It is now beyond any reasonable doubt that the claims of the Conservative government of Theresa May charging Russia with responsibility for the poisoning of the Skripals are fabrications.

On Tuesday, Gary Aitkenhead, chief executive of the UK’s chemical weapons facility, the Porton Down Defence Science and Technology Laboratory, told Sky News that scientists had “not verified the precise source” of the material used in the attack in Salisbury on March 4. Aitkenhead’s statement came on the eve of the convening at Moscow’s request of the Organisation for the Prevention of Chemical Weapons (OPCW) at The Hague, which would have exposed the UK government’s case. But this resort to damage control only underscores the monstrous hoax perpetrated by the British and American governments and their European allies.

May told parliament on March 12 that Porton Down was “absolutely categorical” that the “nerve agent” used on the Skripals had come from Russia. “Based on the positive identification of this chemical agent by world-leading experts at Porton Down,” she said, “the government has concluded that it is highly likely that Russia was responsible” for an “attempted murder” on British soil.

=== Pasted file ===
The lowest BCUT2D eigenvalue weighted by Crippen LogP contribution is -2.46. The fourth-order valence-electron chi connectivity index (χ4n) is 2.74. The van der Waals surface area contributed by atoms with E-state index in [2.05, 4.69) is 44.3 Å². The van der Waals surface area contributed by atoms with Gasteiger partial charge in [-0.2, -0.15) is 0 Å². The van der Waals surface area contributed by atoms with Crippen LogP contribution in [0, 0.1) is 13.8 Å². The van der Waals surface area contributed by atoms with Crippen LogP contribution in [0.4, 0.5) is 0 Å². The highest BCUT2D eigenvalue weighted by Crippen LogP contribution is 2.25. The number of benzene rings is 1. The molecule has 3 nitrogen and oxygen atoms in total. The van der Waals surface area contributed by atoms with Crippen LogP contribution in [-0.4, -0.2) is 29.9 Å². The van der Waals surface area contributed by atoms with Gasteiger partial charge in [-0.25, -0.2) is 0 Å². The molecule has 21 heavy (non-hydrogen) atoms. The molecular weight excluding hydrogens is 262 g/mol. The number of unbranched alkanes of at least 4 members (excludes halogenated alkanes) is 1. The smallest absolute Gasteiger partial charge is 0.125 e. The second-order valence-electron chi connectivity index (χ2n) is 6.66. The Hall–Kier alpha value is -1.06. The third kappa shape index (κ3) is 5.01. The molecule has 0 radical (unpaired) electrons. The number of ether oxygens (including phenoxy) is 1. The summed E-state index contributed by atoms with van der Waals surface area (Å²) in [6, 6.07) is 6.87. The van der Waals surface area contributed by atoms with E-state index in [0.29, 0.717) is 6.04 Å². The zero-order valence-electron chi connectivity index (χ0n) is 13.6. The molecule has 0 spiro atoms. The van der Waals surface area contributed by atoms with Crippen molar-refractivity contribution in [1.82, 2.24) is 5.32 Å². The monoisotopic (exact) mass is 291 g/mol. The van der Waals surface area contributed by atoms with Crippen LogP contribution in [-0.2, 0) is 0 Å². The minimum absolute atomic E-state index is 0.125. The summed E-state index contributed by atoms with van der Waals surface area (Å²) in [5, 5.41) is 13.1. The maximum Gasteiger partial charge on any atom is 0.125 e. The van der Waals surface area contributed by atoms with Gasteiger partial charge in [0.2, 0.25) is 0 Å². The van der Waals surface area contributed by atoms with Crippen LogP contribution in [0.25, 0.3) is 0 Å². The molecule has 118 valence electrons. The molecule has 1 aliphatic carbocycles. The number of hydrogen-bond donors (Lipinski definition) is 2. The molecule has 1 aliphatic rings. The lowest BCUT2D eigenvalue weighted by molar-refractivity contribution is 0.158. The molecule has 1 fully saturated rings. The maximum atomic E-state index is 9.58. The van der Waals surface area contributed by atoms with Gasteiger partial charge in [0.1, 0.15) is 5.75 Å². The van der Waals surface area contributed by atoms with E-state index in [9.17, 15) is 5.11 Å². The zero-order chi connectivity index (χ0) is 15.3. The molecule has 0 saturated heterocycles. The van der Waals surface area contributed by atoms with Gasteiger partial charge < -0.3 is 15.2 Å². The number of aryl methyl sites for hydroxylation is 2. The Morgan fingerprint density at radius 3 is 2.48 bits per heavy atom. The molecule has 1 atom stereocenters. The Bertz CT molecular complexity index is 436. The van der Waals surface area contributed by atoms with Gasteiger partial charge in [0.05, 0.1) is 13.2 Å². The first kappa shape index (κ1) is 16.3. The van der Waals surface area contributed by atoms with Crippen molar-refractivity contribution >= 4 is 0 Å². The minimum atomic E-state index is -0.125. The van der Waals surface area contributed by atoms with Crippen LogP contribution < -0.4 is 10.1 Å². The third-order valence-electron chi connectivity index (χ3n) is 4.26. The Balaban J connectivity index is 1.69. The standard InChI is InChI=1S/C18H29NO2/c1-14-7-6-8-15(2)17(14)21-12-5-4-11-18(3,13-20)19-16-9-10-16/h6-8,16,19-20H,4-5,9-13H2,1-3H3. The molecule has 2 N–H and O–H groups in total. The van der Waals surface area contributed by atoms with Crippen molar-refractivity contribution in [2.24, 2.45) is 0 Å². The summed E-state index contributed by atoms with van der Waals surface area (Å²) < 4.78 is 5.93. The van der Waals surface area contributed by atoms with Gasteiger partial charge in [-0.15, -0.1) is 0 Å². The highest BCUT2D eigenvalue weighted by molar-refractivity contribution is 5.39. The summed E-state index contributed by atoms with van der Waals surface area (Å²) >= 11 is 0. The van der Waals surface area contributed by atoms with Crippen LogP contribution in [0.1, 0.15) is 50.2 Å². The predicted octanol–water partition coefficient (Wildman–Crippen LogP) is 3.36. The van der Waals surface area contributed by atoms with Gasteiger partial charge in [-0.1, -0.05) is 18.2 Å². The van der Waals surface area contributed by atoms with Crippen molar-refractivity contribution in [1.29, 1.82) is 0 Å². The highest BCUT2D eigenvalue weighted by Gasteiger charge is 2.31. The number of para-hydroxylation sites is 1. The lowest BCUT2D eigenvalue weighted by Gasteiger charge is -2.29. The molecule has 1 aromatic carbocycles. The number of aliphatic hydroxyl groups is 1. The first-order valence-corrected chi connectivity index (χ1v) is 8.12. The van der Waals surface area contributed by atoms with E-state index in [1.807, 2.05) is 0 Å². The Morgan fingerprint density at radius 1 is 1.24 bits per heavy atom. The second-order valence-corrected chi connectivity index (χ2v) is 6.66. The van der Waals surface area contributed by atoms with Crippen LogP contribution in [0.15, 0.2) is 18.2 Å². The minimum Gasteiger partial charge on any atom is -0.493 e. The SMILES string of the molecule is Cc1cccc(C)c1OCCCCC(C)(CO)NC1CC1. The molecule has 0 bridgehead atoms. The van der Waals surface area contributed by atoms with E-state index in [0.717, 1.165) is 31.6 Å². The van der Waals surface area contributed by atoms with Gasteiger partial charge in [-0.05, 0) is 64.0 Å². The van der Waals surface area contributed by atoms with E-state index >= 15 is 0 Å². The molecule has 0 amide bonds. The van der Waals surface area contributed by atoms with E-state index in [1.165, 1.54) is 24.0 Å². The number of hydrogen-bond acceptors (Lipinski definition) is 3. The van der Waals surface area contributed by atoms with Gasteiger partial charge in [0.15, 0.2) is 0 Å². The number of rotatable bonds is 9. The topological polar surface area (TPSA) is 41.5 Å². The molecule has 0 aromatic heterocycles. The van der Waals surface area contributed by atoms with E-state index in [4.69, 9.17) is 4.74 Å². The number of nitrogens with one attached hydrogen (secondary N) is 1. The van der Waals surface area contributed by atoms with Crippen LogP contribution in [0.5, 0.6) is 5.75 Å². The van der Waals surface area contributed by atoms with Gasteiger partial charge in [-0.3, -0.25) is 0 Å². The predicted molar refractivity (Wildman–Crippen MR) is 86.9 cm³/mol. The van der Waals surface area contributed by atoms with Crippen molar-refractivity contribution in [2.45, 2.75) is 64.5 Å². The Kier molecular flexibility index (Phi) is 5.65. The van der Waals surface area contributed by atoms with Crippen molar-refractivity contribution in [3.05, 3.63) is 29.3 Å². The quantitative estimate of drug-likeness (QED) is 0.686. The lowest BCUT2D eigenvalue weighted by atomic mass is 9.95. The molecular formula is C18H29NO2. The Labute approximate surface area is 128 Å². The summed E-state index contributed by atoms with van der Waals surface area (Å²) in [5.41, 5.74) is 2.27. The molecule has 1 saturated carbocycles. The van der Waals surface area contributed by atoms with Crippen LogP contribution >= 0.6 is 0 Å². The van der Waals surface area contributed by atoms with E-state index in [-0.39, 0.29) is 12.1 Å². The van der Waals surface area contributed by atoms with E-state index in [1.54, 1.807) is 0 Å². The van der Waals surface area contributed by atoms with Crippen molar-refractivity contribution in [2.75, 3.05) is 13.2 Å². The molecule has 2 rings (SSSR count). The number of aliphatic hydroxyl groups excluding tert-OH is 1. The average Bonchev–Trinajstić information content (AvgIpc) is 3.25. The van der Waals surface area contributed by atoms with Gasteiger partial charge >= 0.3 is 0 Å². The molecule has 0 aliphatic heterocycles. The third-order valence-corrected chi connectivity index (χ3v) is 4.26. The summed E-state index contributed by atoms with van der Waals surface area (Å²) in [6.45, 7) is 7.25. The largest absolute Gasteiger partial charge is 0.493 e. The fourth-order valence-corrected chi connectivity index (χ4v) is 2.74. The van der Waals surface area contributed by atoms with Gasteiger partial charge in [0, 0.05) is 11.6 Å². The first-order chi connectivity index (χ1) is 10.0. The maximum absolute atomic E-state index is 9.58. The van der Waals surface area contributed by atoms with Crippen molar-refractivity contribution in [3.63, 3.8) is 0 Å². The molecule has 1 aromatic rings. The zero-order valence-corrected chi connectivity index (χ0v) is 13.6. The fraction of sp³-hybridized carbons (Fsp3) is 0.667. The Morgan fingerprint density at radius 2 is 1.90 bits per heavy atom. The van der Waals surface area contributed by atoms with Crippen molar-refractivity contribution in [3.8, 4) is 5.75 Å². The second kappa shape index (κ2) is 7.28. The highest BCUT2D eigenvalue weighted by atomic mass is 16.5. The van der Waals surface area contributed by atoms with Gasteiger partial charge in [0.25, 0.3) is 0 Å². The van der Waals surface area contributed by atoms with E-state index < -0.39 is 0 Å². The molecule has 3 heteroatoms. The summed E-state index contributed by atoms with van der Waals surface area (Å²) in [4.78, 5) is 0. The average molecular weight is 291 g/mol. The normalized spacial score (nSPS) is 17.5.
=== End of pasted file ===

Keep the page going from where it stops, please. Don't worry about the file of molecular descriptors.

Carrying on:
Foreign Secretary Boris Johnson told German broadcaster Deutsche Welle on March 20 that “the people from Porton Down” were “absolutely categorical” that the source of the nerve agent used against the Skripals was Russia. “I asked the guy myself,” he said, “and he said ‘there’s no doubt.'”